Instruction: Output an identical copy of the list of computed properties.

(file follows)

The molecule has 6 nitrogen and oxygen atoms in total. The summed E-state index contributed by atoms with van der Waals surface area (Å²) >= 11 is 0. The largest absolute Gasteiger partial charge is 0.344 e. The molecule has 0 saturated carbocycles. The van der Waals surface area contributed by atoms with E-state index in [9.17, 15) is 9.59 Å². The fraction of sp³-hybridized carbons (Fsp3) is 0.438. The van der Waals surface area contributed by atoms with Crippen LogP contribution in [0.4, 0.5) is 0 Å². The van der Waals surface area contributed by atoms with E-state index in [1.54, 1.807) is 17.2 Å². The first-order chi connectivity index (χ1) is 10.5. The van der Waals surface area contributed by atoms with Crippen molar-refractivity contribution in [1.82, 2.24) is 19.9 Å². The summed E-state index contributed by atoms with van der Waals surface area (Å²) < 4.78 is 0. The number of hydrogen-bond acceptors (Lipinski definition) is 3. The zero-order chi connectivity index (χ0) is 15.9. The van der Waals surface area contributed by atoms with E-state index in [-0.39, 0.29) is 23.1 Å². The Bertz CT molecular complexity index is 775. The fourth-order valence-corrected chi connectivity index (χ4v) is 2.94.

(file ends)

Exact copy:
The molecule has 6 nitrogen and oxygen atoms in total. The summed E-state index contributed by atoms with van der Waals surface area (Å²) >= 11 is 0. The largest absolute Gasteiger partial charge is 0.344 e. The molecule has 0 saturated carbocycles. The van der Waals surface area contributed by atoms with E-state index in [9.17, 15) is 9.59 Å². The fraction of sp³-hybridized carbons (Fsp3) is 0.438. The van der Waals surface area contributed by atoms with Crippen LogP contribution in [0.4, 0.5) is 0 Å². The van der Waals surface area contributed by atoms with E-state index in [1.54, 1.807) is 17.2 Å². The first-order chi connectivity index (χ1) is 10.5. The van der Waals surface area contributed by atoms with Crippen molar-refractivity contribution in [1.82, 2.24) is 19.9 Å². The summed E-state index contributed by atoms with van der Waals surface area (Å²) < 4.78 is 0. The number of hydrogen-bond acceptors (Lipinski definition) is 3. The zero-order chi connectivity index (χ0) is 15.9. The van der Waals surface area contributed by atoms with E-state index in [-0.39, 0.29) is 23.1 Å². The Bertz CT molecular complexity index is 775. The fourth-order valence-corrected chi connectivity index (χ4v) is 2.94.